Antique or Egyptian typefaces were modeled on early nineteenth-century English sign-painters’ lettering styles; they feature low stroke contrast and blocky, unbracketed slab serifs.

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English sign painters of the late eighteenth and early nineteenth centuries developed a bold lettering style for signboards and other announcements that featured low stroke contrast and blocky, unbracketed slab serifs. Antique typefaces are modeled on this lettering style.

Vincent Figgins showed the first typographic Antique (in metal) in his 1815 Specimen of Printing Type. His competitor William Thorowgood dubbed a very similar style of typeface Egyptian in his 1820 Thorowgood, (late Thorne,) Letter Founder. The Antique, or Egyptian, was widely used and immensely popular during the first half of the nineteenth century, and was quickly elaborated into a wide range of designs including French Antique, Grecian and Latin. The first instance of the Antique in wood type was in the first wood type specimen book ever produced, Darius Wells’ 1828 Darius Wells, Letter Cutter. All manufacturers of wood type produced a range of Antiques throughout the nineteenth century.

Clarendons are variations of Antique or Egyptian faces that were popular during the second half of the nineteenth century; they are characterized by higher contrast between thick and thin strokes and heavy, bracketed serifs.

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Like Antiques and Egyptians, Clarendons are modeled on sign-painters’ lettering styles. The first typographic bracketed Antique was cast by the English foundry Blake & Stephenson in 1833, and given the name Ionic. Bracketed Antiques were called Ionics until 1845, when Robert Besley registered a heavier design with higher stroke contrast and named it Clarendon. The Clarendon style and name was immensely popular in numerous variations during the second half of the nineteenth century. One popular variation was the French Clarendon, which shared an inverted stroke stress with French Antiques and Italians.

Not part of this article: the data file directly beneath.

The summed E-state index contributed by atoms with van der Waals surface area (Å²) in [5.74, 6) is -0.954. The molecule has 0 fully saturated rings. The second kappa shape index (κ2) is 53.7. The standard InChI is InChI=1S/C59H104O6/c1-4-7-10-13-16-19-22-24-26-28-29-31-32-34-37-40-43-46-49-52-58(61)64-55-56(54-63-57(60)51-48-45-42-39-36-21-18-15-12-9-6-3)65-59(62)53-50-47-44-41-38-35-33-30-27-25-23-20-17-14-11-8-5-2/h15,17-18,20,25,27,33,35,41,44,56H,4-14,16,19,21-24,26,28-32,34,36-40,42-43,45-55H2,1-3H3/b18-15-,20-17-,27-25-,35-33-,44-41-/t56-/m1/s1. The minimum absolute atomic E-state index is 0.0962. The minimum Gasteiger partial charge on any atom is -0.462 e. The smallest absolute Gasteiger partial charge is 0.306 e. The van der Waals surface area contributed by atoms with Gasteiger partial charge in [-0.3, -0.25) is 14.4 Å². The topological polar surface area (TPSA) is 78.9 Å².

The first instance of Clarendon produced in wood type was Clarendon Condensed by Bill, Stark & Co., in 1853. Wells & Webb showed both Clarendon and Clarendon Condensed in their 1854 Specimens of Wood Type. William Page first showed a French Clarendon as wood type in James Conner’s Sons Typographic Messenger, in November, 1865. All manufacturers of wood type produced a range of Clarendons throughout the nineteenth century, with French Clarendon being the dominant style.

Popular during the first half of the nineteenth century, Antique Tuscans are display faces characterized by contrasted strokes, rounded or pointed terminals, bi- or trifurcated serifs, and often a medial (midstem) decoration.

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The form of Tuscan typefaces originated with inscriptional letters designed by Furius Dionysius Philocalus in the mid-fourth century. Though subordinate to more classical lettering styes, Tuscan styles persisted in inscriptional and calligraphic letters into the eighteenth century. Vincent Figgins showed the first typographic Tuscan in 1817. Edwin Allen produced the first wood type Tuscans, which were shown in George Nesbitt’s 1838 First Premium Wood Types Cut by Machinery. Tuscan styles remained popular into the 1850s in America.

In their 1849 Specimen of Wood Type, Wells & Webb introduced Tuscan Antique, a semi-ornamental Tuscan. This style originated as wood type and was popular into the 1890s. These semi-ornamental Tuscans, which became known as American Tuscans, supplanted the earlier European styles. They also tended to be undecorated letters, which, as Rob Roy Kelly described in American Wood Type, obtain a decorative quality from an active contour and generally include some visual ambiguity between letterform and counter.